For what purpose does art exist? For the creator, or for the viewer? Does it's essence lay in the act of manifestation, or in the power of the final result? How new is the concept of art as commerce? Can art be an honest transmutation of joy or grief, and still be a product? Certainly if conceptual ideas can be commodified then so can ritual objects. But perhaps this thought is wandering off its path...
Human grief is real, and art (or rather: the creative act) is an action to use this powerful energy and transform (transmute) it into something tangeable and temporal. Surely we can look to the German Expressionists or Picasso's Guernica as historic comments on pain witnessed in the external world. And yet, when the pain is more personal, we can look to the art of children who witnessed massacres, and use art as therapy to process their pain. As the Buddha said: Life is suffering. We can either sit and meditate till we are untouched by the ups an downs of life, or we can use the energy of suffering in more of a tantric way, and channel it into a focused point through the act of creativity.
Recently I went thru a major grief moment in my life, and did my best to transform the waterfall that was crashing upon my heart into the stillness of snowflakes spinning on my finger. Does the viewer need to know the story behind creation? No, I think not. We each bring our own understanding to what we experience, based on who we are and how we feel and think. Creation is just happening around us all the time, to us, by us, and through us.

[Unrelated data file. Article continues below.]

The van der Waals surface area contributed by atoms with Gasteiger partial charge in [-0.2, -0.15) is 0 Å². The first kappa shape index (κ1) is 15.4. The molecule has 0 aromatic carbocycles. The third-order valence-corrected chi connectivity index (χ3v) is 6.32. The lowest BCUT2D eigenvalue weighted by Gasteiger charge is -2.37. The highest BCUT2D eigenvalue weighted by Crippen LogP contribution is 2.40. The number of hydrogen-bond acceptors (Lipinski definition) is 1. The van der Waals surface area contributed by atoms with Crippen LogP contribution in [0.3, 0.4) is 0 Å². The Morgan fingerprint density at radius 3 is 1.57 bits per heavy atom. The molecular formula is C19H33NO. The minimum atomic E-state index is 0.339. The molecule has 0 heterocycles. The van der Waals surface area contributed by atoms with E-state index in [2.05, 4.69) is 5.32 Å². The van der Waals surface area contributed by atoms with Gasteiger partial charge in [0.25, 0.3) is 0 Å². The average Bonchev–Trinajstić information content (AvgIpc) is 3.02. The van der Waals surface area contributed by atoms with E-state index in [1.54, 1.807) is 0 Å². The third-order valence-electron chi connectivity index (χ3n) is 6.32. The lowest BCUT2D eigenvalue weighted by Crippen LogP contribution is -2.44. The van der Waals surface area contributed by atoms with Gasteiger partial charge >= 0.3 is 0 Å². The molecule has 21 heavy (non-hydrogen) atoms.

This instillation I made at the Sacred Door Gallery in Venice Beach (LA), CA is partially inspired by the mysterious buried ceramic artifacts found in Mexico and Central America (which I had been influenced by during my time in those regions at the end of 2012), and partially by something personal.
The show runs May 4 - July 1st, 2013. Contact firstname.lastname@example.org or 310.396.4242 to schedule a visit and for price list.